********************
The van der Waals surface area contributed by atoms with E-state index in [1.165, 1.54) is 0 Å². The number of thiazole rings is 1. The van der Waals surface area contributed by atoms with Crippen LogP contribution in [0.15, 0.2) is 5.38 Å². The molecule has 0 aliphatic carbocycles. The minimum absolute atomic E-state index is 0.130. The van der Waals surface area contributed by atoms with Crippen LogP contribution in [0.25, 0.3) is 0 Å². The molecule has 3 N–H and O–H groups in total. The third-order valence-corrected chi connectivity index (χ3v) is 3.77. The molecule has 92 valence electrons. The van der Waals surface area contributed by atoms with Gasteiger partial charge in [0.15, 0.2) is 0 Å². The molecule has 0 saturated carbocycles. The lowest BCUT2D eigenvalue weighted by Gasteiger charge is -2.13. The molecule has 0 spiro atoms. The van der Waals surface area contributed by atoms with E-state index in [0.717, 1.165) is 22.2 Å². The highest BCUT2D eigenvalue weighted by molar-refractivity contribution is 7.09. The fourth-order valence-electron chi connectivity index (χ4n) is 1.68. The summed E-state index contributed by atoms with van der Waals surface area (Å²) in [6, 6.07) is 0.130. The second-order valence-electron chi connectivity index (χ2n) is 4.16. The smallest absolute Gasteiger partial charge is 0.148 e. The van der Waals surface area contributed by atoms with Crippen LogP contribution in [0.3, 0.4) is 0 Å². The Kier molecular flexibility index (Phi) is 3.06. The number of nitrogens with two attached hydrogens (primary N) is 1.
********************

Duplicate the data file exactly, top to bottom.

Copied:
The van der Waals surface area contributed by atoms with E-state index in [1.165, 1.54) is 0 Å². The number of thiazole rings is 1. The van der Waals surface area contributed by atoms with Crippen LogP contribution in [0.15, 0.2) is 5.38 Å². The molecule has 0 aliphatic carbocycles. The minimum absolute atomic E-state index is 0.130. The van der Waals surface area contributed by atoms with Crippen LogP contribution in [0.25, 0.3) is 0 Å². The molecule has 3 N–H and O–H groups in total. The third-order valence-corrected chi connectivity index (χ3v) is 3.77. The molecule has 92 valence electrons. The van der Waals surface area contributed by atoms with Gasteiger partial charge in [0.15, 0.2) is 0 Å². The molecule has 0 saturated carbocycles. The lowest BCUT2D eigenvalue weighted by Gasteiger charge is -2.13. The molecule has 0 spiro atoms. The van der Waals surface area contributed by atoms with E-state index in [0.717, 1.165) is 22.2 Å². The highest BCUT2D eigenvalue weighted by molar-refractivity contribution is 7.09. The fourth-order valence-electron chi connectivity index (χ4n) is 1.68. The summed E-state index contributed by atoms with van der Waals surface area (Å²) in [6, 6.07) is 0.130. The second-order valence-electron chi connectivity index (χ2n) is 4.16. The smallest absolute Gasteiger partial charge is 0.148 e. The van der Waals surface area contributed by atoms with Crippen LogP contribution in [0.3, 0.4) is 0 Å². The Kier molecular flexibility index (Phi) is 3.06. The number of nitrogens with two attached hydrogens (primary N) is 1.